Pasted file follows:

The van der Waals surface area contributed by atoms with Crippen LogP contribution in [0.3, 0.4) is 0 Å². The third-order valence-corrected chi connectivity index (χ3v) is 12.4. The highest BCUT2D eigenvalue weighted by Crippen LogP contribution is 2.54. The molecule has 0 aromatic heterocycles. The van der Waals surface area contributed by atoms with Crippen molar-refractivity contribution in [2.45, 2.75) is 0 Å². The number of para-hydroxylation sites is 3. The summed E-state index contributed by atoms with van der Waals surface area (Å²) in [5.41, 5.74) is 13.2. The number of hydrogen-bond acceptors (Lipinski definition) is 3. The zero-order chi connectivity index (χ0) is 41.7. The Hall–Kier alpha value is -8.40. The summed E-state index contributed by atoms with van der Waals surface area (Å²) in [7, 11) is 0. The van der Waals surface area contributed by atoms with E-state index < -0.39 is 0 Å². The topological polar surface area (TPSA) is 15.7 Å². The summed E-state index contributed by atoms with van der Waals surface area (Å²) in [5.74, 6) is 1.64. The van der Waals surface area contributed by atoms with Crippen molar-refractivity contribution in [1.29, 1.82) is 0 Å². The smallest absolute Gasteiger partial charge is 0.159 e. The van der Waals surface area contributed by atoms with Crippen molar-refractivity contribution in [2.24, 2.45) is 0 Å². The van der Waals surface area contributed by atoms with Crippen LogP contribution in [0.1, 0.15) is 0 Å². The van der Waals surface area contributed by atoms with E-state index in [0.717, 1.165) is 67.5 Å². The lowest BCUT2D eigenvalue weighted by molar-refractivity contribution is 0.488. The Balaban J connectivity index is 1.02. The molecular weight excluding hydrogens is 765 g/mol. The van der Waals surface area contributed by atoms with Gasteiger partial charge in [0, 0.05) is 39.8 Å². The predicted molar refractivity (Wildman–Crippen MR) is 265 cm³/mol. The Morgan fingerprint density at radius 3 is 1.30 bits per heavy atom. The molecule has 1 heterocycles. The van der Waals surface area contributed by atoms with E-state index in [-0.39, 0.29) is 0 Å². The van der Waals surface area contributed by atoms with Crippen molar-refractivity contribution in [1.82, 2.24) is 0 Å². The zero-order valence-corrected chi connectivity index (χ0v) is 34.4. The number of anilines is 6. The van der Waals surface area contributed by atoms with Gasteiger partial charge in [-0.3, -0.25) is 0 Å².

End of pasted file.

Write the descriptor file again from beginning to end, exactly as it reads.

The van der Waals surface area contributed by atoms with Crippen LogP contribution in [0.3, 0.4) is 0 Å². The third-order valence-corrected chi connectivity index (χ3v) is 12.4. The highest BCUT2D eigenvalue weighted by Crippen LogP contribution is 2.54. The molecule has 0 aromatic heterocycles. The van der Waals surface area contributed by atoms with Crippen molar-refractivity contribution in [2.45, 2.75) is 0 Å². The number of para-hydroxylation sites is 3. The summed E-state index contributed by atoms with van der Waals surface area (Å²) in [5.41, 5.74) is 13.2. The number of hydrogen-bond acceptors (Lipinski definition) is 3. The zero-order chi connectivity index (χ0) is 41.7. The Hall–Kier alpha value is -8.40. The summed E-state index contributed by atoms with van der Waals surface area (Å²) in [7, 11) is 0. The van der Waals surface area contributed by atoms with E-state index < -0.39 is 0 Å². The topological polar surface area (TPSA) is 15.7 Å². The summed E-state index contributed by atoms with van der Waals surface area (Å²) in [5.74, 6) is 1.64. The van der Waals surface area contributed by atoms with Crippen molar-refractivity contribution in [1.29, 1.82) is 0 Å². The smallest absolute Gasteiger partial charge is 0.159 e. The van der Waals surface area contributed by atoms with Crippen molar-refractivity contribution in [2.24, 2.45) is 0 Å². The van der Waals surface area contributed by atoms with Crippen LogP contribution in [0.1, 0.15) is 0 Å². The van der Waals surface area contributed by atoms with E-state index in [0.717, 1.165) is 67.5 Å². The lowest BCUT2D eigenvalue weighted by molar-refractivity contribution is 0.488. The Balaban J connectivity index is 1.02. The molecular weight excluding hydrogens is 765 g/mol. The van der Waals surface area contributed by atoms with Gasteiger partial charge in [0, 0.05) is 39.8 Å². The predicted molar refractivity (Wildman–Crippen MR) is 265 cm³/mol. The Morgan fingerprint density at radius 3 is 1.30 bits per heavy atom. The molecule has 1 heterocycles. The van der Waals surface area contributed by atoms with E-state index in [-0.39, 0.29) is 0 Å². The van der Waals surface area contributed by atoms with Crippen molar-refractivity contribution in [1.82, 2.24) is 0 Å². The zero-order valence-corrected chi connectivity index (χ0v) is 34.4. The number of anilines is 6. The van der Waals surface area contributed by atoms with Gasteiger partial charge in [-0.3, -0.25) is 0 Å².